On June 22, 2016, President Obama signed into law the Frank R. Lautenberg Chemical Safety for the 21st Century Act. This legislation amended the Toxic Substances Control Act of 1976 (TSCA) for the first time since its original enactment and was designed to implement major changes and improvements in the federal law that gives EPA authority to evaluate and regulate the importation, production, distribution, use and disposal of chemicals and chemical products. The goal of TSCA remains to regulate chemical substances that present an “unreasonable” risk of injury to human health or the environment, but the amended TSCA will do so much more aggressively and provide EPA with tools and deadlines that will change the way businesses introduce and market both existing and new chemicals into the economy.
Included among the changes to TSCA by these amendments are the following:
- creates a mandatory duty on EPA to evaluate existing chemicals and establishes clear and enforceable deadlines for completion of the process;
- chemicals will be assessed against a risk-based safety standard without the benefit of risk-benefit balancing in the original TSCA;
- unreasonable risks identified in the risk evaluation must be eliminated without regard to cost/benefit balancing;
- expands EPA authority to require by order development of chemical information by manufacturers to assist EPA in its evaluation process;
- mandates that EPA make an affirmative determination on the safety on new chemicals or new uses of chemicals prior to entry into the marketplace;
- establishes a one-year deadline for EPA to establish by rule its process to conduct risk evaluations to determine whether a chemical substance presents an unreasonable risk of injury to health and the environment and the process by which it will conduct the risk evaluation;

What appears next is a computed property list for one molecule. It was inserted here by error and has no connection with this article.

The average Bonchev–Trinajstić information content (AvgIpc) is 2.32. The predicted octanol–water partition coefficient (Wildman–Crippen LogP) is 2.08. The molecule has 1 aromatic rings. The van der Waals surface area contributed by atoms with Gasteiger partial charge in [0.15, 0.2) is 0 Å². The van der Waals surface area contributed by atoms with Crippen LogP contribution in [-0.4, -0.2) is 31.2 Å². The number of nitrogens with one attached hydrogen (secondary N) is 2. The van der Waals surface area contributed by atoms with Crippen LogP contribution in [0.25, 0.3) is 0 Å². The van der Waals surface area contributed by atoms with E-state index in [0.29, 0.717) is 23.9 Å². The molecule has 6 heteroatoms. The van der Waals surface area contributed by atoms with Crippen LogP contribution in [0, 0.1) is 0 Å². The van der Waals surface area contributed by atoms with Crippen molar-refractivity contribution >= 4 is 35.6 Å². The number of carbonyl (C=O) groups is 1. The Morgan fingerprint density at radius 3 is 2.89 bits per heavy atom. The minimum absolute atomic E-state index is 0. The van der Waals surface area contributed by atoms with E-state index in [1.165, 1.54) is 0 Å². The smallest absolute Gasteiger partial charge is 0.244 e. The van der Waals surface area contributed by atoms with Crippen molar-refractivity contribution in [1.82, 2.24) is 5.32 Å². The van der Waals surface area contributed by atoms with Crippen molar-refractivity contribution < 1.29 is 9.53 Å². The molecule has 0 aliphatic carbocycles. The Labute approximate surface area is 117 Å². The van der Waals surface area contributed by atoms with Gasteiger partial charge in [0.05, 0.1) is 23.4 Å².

- requires EPA to identify 10 high priority chemical substances for risk evaluation within six months, and expand the list to 20 within 3 ½ years, and then requires as evaluations are completed that EPA continually add new chemicals to the evaluation process; and
- expands the regulation of mercury and compounds.
Additional information regarding the TSCA Amendments is available on USEPA’s website. EPA’s PowerPoint presentation from a webinar it conducted on June 30, 2016 is available at https://www.epa.gov/ assessing-and-managing-chemicalsunder-tsca/frank-r-lautenbergchemical-safety-21st-century-act-june
EPA has held a series of meetings and webinars designed to educate the public and secure public input on how it should conduct the activities required of it under the amended TSCA. The agency intends to pursue an aggressive implementation process to meet the deadlines imposed by the new act. EPA is presently scheduled to issue four proposed rules in mid-December addressing the chemical prioritization process, the risk evaluation process, the imposition of new TSCA fees and a rule to require industry reporting of chemicals manufactured/processed in the previous 10 years. In addition, on November 29 EPA announced the first 10 chemicals it will evaluate for potential risks to human health and the environment under the new law. The new TSCA requires EPA within six months to release a scoping document for each chemical and to complete the chemical risk evaluation within three years.
Finally, while the advent of a Trump Administration could institute obstacles to some environmental initiatives, it is highly unlikely to have much effect on the new TSCA. The Congressionally mandated deadlines in the new legislation, in conjunction with the willingness of those who are interested in seeing these changes implemented to go to court to enforce timely implementation, suggests that the new TSCA will not be detoured.